Monday, November 03, 2008

I've Heard That Before

Yesterday afternoon we were talking about the outright lies that are being spread as the election draws near. We were amazed at the things that people are willing to believe without checking out the source or validity of the claims being made. Somebody made the comment (not me), "I think that overall, Democrats are more informed voters."

I've heard something like that'll come to me in a minute.

Then last night at church, I heard one man explaining to another man, how "sharing the wealth" works. It was a great explanation of the Robinhood Theory (take from the rich, give to the poor), but had nothing to do with Sen. Obama's economic policies. My bet would be that he's never read the policy (available on Obama's web site) but is just spewing forth some regurgitated nonsense that somebody else has said.

Bilbo always says, "Don't let anyone do your thinking for you." But that's not the quote I'm thinking'll come to me.

Oh yeah, now I was Karl Rove:

“As people do better, they start voting like Republicans - unless they have too much education and vote Democratic, which proves there can be too much of a good thing”


Be informed. Don't take my word for it. Think for yourself...then vote.


So much for no more political posts!


Claudia said...

Years ago, the Democrats were formidable because of the strength of labor unions and city "machine politics" led by the Daleys in Chicago and the Kennedys and others in Boston. I imagine a lot of dirty tricks were played by Democrats in those days, not unlike what I feel are played these days by Republican "geniuses" like Karl Rove. But if you have the chance, read or listen to the audiobooks by Barack Obama. The one called The Audacity of Hope is very informative about how contemporary campaigns are run and in it he tells how his was put together. Well-organized groups like labor unions still figure greatly, even though their economic power has been on the wane the last 20 years. Obama's earlier biographical book, Dreams of My Father, is also very helpful in understanding how his choice to be a community organizer was so good for him (and for us!) in his current life as a political leader. I bought the CD that includes both books and particularly enjoyed listening to Dreams of My Father. Obama himself is the narrator, and he won a Grammy for these recordings. He does a fabulous job with inflections in his voice to differentiate amongst the various people of importance to him as he came up from childhood to maturity. Whether it's his Kenyan family members, or his high school basketball teammates or persons he worked with as a community organizer on Chicago's south side, he's got all their dialects down pat. He also is a very good singer, which you can hear in the part of Dreams of My Father when he describes a church service that particularly moved him.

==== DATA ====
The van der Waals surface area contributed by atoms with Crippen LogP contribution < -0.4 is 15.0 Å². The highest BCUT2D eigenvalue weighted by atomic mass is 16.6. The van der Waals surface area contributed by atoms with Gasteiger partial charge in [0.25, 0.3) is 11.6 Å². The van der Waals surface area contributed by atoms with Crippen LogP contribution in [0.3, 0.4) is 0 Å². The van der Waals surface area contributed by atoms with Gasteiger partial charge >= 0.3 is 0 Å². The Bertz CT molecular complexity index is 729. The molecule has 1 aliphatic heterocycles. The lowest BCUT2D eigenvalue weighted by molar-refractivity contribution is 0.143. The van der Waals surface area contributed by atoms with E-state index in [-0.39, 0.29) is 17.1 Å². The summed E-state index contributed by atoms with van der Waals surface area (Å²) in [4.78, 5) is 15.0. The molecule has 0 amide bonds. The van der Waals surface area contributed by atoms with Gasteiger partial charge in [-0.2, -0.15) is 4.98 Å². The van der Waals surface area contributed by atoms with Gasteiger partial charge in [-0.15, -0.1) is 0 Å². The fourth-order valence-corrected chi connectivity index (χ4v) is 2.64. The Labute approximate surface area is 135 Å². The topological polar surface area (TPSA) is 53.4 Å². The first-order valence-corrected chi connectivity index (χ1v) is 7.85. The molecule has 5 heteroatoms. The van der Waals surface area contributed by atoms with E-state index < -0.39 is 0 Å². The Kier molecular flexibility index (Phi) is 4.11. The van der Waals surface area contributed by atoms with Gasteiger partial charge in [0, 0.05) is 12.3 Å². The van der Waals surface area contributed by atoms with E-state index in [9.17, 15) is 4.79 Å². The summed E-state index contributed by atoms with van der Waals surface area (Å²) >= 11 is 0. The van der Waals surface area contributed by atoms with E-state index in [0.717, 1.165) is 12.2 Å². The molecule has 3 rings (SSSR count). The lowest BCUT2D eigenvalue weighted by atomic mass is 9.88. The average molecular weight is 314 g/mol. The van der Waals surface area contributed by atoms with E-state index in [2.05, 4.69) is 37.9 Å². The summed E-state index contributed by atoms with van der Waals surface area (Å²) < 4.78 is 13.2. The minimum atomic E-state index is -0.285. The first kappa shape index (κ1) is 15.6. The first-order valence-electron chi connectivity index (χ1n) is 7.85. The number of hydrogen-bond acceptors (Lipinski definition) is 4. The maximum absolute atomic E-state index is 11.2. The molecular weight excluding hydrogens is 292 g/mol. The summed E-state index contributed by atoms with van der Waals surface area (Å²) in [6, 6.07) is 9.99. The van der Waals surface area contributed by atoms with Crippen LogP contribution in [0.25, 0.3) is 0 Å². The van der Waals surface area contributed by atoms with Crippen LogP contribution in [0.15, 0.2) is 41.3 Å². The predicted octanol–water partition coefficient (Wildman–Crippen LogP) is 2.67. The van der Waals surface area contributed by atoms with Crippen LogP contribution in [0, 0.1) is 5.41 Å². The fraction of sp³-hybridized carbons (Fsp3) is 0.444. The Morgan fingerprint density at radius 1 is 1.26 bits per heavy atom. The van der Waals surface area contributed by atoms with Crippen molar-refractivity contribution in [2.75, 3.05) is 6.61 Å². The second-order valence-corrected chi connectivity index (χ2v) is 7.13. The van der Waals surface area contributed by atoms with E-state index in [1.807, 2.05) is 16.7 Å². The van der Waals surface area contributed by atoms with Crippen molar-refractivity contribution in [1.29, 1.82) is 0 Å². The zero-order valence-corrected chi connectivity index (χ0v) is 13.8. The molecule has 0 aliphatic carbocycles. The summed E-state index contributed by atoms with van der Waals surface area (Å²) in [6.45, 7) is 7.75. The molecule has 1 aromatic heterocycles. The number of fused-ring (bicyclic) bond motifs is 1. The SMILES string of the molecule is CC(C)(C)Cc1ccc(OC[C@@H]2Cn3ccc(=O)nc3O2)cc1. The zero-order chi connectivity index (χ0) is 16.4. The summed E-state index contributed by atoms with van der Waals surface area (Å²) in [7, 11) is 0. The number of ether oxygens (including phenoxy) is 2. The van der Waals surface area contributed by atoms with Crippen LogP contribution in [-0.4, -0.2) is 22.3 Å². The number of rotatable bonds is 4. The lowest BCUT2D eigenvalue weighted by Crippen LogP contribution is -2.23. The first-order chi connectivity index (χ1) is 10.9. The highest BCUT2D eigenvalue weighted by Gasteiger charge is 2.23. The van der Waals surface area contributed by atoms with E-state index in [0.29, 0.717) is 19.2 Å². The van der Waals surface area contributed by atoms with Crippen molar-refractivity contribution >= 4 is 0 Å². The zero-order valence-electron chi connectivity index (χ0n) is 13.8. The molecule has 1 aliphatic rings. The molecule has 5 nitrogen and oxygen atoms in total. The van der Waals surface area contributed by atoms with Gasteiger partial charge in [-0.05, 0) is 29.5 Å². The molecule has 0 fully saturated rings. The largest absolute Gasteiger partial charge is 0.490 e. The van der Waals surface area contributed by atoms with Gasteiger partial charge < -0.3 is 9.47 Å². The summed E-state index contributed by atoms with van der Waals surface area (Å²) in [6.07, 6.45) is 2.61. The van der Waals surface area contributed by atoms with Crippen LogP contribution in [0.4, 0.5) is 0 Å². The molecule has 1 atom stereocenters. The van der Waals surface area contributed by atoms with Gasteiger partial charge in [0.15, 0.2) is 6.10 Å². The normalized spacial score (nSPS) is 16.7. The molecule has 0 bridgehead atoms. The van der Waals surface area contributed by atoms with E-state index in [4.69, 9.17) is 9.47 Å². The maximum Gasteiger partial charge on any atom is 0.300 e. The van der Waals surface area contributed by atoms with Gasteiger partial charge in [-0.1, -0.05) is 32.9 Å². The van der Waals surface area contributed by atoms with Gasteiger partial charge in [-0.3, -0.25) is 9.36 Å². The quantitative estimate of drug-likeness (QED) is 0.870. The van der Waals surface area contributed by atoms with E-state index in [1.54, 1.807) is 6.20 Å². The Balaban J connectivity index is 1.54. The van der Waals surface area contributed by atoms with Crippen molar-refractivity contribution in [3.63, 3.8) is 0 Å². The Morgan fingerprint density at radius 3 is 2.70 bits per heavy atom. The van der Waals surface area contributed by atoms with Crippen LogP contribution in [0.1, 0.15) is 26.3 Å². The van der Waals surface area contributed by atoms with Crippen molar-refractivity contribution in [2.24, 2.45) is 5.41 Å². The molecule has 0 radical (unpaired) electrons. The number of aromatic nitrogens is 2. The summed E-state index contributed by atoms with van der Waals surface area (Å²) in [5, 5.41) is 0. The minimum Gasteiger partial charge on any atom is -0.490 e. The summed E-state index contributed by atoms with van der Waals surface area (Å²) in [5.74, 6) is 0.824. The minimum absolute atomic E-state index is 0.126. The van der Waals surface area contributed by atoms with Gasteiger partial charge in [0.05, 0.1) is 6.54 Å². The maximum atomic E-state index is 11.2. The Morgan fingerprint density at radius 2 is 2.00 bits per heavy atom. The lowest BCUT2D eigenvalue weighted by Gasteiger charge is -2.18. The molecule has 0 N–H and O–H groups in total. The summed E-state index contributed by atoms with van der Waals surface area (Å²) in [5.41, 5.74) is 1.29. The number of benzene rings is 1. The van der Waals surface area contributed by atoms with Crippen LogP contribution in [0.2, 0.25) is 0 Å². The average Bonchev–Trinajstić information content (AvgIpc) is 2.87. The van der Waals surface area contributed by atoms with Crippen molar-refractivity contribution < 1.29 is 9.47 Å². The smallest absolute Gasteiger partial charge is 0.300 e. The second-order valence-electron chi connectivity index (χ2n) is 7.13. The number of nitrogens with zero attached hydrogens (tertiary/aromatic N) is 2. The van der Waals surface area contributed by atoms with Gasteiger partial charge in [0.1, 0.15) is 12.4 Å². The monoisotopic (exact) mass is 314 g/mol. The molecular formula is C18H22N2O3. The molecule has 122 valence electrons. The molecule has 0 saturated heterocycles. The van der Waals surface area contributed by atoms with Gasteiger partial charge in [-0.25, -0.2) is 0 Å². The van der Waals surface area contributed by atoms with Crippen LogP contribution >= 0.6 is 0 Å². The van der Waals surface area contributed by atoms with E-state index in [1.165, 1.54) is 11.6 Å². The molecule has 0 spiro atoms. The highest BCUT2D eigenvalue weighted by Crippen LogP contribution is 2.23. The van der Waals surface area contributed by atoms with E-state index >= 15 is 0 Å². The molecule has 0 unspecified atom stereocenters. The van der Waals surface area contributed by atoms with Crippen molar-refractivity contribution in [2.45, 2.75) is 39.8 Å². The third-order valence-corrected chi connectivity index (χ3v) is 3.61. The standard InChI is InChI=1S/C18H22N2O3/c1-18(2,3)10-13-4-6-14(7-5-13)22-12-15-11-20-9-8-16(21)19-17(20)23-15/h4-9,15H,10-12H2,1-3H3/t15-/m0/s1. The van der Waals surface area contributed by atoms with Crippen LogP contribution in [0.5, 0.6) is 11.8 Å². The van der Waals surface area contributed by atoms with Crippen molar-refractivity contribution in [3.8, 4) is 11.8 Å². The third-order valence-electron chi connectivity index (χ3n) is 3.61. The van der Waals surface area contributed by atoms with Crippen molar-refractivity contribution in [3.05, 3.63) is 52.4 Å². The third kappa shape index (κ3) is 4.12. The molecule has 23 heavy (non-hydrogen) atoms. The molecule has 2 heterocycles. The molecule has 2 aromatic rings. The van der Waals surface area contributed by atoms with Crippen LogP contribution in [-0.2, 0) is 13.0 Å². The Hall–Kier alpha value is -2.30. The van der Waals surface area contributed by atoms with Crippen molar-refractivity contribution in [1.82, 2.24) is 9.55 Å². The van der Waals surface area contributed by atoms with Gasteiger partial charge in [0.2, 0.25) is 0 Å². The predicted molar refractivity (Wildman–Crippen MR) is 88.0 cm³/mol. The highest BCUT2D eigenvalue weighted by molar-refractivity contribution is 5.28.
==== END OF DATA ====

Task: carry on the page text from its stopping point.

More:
Mike said...

All I can say is a confirming "What?"